Current Malnutrition Rates In Nigeria, “Worst Since World War II” – Report

© IRIN

If the latest report of acute hunger and malnutrition in Borno and Yobe states is to be taken seriously, the Muhammadu Buhari-led Federal Government may be in for a rude awakening to the emergency of child hunger currently ravaging the northeastern Nigeria.

Despite receiving significant amount of humanitarian attention from international organisations, Nigeria continues to record acute levels of malnutrition in northeastern part of the country.

The head of communications for Action Contre La Faim (Action Against Hunger), Elizabeth Wright, who took part in several malnutrition surveys in northeastern Nigeria, told IRINNews that the worsening situation represents “the worst humanitarian crisis and suffering since World War II.”

“We are seeing a horrifying prevalence of malnutrition that far exceeds emergency thresholds, and people are facing catastrophic levels of food insecurity,” she added.

In terms of Global Acute Malnutrition, a survey by FEWS NET, a network set up by USAID, recorded 15% malnutrition in population of children surveyed in Borno and Yobe states, a threshold deemed “critical”.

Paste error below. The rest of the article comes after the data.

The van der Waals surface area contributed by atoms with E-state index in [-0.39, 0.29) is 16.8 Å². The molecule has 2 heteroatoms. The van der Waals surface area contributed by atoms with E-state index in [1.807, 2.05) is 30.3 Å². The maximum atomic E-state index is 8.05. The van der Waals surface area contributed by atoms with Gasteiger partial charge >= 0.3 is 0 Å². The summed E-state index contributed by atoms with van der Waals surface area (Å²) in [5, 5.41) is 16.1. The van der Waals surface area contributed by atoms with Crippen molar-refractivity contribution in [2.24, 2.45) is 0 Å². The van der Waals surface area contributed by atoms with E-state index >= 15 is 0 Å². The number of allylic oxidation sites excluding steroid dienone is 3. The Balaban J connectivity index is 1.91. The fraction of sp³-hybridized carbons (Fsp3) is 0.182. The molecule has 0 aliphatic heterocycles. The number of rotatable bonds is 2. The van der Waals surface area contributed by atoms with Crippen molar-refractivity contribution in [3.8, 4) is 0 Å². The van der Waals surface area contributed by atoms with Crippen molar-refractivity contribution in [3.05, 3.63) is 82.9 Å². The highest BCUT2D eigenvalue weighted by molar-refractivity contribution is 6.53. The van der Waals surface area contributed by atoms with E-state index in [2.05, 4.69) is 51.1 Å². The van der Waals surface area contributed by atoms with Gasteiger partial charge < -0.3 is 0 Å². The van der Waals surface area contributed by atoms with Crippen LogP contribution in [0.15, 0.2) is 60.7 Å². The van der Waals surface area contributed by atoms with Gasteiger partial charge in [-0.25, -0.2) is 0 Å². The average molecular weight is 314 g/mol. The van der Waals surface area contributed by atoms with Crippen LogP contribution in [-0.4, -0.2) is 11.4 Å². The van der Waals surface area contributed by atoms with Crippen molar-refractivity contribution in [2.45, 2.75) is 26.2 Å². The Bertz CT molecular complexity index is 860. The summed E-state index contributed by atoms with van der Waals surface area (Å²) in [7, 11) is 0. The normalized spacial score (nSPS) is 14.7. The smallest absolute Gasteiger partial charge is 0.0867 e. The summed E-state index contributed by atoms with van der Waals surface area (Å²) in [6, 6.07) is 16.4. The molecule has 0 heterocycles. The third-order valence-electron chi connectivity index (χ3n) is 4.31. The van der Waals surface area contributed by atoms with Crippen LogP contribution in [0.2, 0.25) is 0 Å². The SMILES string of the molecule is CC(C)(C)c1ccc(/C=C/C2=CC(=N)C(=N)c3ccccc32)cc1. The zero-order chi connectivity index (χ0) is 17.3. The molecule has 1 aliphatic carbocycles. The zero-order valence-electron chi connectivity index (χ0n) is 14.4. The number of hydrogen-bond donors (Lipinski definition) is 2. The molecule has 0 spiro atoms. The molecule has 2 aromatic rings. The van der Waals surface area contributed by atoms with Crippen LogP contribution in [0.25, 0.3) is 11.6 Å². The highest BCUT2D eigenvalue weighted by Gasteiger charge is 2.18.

The survey, in some cases, recorded 50% levels of malnutrition, which means over half the children suffered from moderate or severe acute malnutrition.

“This level of acute malnutrition reflects an ‘Extreme Critical’ situation… and is associated with a significantly increased risk of child mortality,” the survey revealed.

“Conditions may be even worse in areas that remain inaccessible,” it added.

The FEWS NET report also found that a former government hospital in Bama, Borno state, has now been turned into a camp for over 25,000 internally displaced people (IDP).

Recall a report by UNICEF which revealed that 244,000 children are faced with severe malnourishment in Borno State alone, with an estimated warning that 49, 000 (one in every five) would die if the situation is unchecked.

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